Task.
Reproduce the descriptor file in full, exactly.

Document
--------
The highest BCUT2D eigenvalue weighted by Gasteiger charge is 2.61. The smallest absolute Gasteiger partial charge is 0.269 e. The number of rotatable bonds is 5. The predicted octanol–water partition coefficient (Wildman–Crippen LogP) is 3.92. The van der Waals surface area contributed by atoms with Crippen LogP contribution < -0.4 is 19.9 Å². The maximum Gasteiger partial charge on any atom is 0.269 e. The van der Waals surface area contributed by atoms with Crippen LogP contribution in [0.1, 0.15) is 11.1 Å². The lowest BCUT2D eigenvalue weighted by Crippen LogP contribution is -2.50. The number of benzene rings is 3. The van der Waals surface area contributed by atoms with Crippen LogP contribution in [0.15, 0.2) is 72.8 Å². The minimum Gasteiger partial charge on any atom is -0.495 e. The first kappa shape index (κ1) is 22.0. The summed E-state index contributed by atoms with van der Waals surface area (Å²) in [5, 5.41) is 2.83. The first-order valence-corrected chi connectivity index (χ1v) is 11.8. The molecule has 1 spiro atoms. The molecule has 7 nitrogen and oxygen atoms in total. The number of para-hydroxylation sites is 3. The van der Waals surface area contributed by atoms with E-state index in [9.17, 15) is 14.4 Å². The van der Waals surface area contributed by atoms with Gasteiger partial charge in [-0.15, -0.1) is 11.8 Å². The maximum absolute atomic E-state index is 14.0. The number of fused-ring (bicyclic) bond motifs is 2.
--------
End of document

The highest BCUT2D eigenvalue weighted by Gasteiger charge is 2.61. The smallest absolute Gasteiger partial charge is 0.269 e. The number of rotatable bonds is 5. The predicted octanol–water partition coefficient (Wildman–Crippen LogP) is 3.92. The van der Waals surface area contributed by atoms with Crippen LogP contribution < -0.4 is 19.9 Å². The maximum Gasteiger partial charge on any atom is 0.269 e. The van der Waals surface area contributed by atoms with Crippen LogP contribution in [0.1, 0.15) is 11.1 Å². The lowest BCUT2D eigenvalue weighted by Crippen LogP contribution is -2.50. The number of benzene rings is 3. The van der Waals surface area contributed by atoms with Crippen LogP contribution in [0.15, 0.2) is 72.8 Å². The minimum Gasteiger partial charge on any atom is -0.495 e. The first kappa shape index (κ1) is 22.0. The summed E-state index contributed by atoms with van der Waals surface area (Å²) in [5, 5.41) is 2.83. The first-order valence-corrected chi connectivity index (χ1v) is 11.8. The molecule has 1 spiro atoms. The molecule has 7 nitrogen and oxygen atoms in total. The number of para-hydroxylation sites is 3. The van der Waals surface area contributed by atoms with E-state index in [9.17, 15) is 14.4 Å². The van der Waals surface area contributed by atoms with Gasteiger partial charge in [-0.15, -0.1) is 11.8 Å². The maximum absolute atomic E-state index is 14.0. The number of fused-ring (bicyclic) bond motifs is 2.